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John Irvine

Getting DIRECTLy to the Point

A patient’s health records are no longer confined to a doctor’s office, shelved inside a dusty file cabinet. With the advent of the Nationwide Health Information Network, a framework of standards, services and policies that allow health practitioners to securely exchange health data, medical records digitized to be easily shared between doctor’s offices, hospitals, benefit providers, government agencies and other health organizations, all across America.

This health information exchange is dramatically enhanced by the Direct Project. Launched in March 2010, the Direct Project was created to enable a simple, direct, secure and scalable way for participants to send authenticated, encrypted health information to known, trusted recipients over the Internet in support of Stage 1 Meaningful Use requirements. The Direct Project has more than 200 participants from over 60 different organizations. These participants include EHR and PHR vendors, medical organizations, systems integrators, integrated delivery networks, federal organizations, state and regional health information organizations, organizations that provide health information exchange capabilities, and health information technology vendors.

On February 1, the Department of Health and Human Services and the White House announced the first live, production uses of Direct for sending medical records securely among providers. Additionally, EHR and PHR vendors announced support for Direct, allowing many types of system-to-system messaging including sending health information to a patient’s PHR or sending a referral to a consulting physician.  These developments are an accelerator to achieving directed health messaging much faster than before predicted, using the Internet!

This month, at the Healthcare Information and Management Systems Society 2011 Conference (HIMSS 11) in Orlando, Fla., eight Direct Project pilots will be demonstrated and discussed. These projects include a collaboration with the Department of Veterans Affairs and a regional health information exchange network known as CareSpark; a demonstration that will explain how the Direct Project technical standards and services are being used to securely transport immunization data in Minnesota; and a project that shows how Albany Medical Center is able to send a closed-loop referral from primary care provider to specialist and back.

These and additional projects are included below with a brief description of the work.

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What Venture Capital Can Learn from Emerging Markets

Venture capitalists are increasingly interested in emerging markets, and in working with local funds based in those markets (despite the fact that reverse innovation in venture capital seems counterintuitive). The reason for the interest in in part because the industry has suffered from poor returns on investment over the last decade; indeed, some sectors, including biotechnology, report negative aggregate returns. China and India, in particular, offer attractive liquidity and investment opportunities VCs haven’t seen for a while.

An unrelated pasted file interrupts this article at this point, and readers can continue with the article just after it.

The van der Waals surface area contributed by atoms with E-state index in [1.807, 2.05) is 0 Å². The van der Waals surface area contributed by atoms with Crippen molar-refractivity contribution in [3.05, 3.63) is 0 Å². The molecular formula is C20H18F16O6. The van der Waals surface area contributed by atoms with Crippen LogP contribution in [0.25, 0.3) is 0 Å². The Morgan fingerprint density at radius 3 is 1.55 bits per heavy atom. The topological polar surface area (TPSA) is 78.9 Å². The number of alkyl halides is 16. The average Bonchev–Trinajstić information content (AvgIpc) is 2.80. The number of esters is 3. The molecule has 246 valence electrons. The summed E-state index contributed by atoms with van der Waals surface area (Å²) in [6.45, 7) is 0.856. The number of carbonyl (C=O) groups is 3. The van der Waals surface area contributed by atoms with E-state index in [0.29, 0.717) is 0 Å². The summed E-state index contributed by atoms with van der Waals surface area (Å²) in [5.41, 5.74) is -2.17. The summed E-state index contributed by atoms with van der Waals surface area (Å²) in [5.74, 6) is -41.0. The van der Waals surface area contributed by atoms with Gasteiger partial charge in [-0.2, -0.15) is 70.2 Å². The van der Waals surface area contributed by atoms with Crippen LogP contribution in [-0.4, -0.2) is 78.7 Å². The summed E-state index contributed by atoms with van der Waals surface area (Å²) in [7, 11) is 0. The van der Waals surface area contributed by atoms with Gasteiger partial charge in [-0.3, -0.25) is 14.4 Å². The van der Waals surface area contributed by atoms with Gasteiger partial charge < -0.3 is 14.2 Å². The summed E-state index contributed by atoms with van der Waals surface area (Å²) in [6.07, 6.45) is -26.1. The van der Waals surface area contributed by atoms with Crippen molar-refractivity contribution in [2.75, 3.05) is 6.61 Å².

The interesting part of this shift is that VCs are taking a more holistic or “systems” approach to investing than they typically do in developed markets. Traditionally, VCs evaluate each investment as a discrete entity; the firms in their portfolio rarely interact with one another. In contrast, emerging-market VCs such as Nadathur Holdings (established in 2000 by N.S. Raghavan, one of Infosys’ co-founders) create intentional links between firms. Nadathur’s portfolio includes firms operating in drug discovery research, companion diagnostics, pharmaceutical analytics, reimbursement claims processing, patient relationship management, and specialty healthcare delivery for running clinical trials — and they all work together. In effect, the VCs at Nadathur Holdings serve as the executive team for a miniature healthcare innovation ecosystem.

Why do VCs in emerging markets take a systems approach? Because of three significant challenges innovators face in emerging markets:

  1. Innovation ecosystems are not well-developed. The supporting industries that an early-stage tech start-up needs simply don’t exist locally. VCs encourage upstream and downstream, often service-based, investments. These can be exited at lower multiples, with the trade-off of higher success rates for the R&D-intensive high-multiple investments.
  2. Technology-intensive firms are expected to generate revenues before they make an exit; local investors are reluctant to put money into start-ups centered on intellectual property. Portfolio firms upstream or downstream can help establish commercial proof, generate retained earnings and make it easier to get additional customers.
  3. Few local financial intermediaries (including VCs) exist. A portfolio that contains an entire ecosystem helps to decrease risk by allowing inferior business models to be refined or killed faster.Continue reading…

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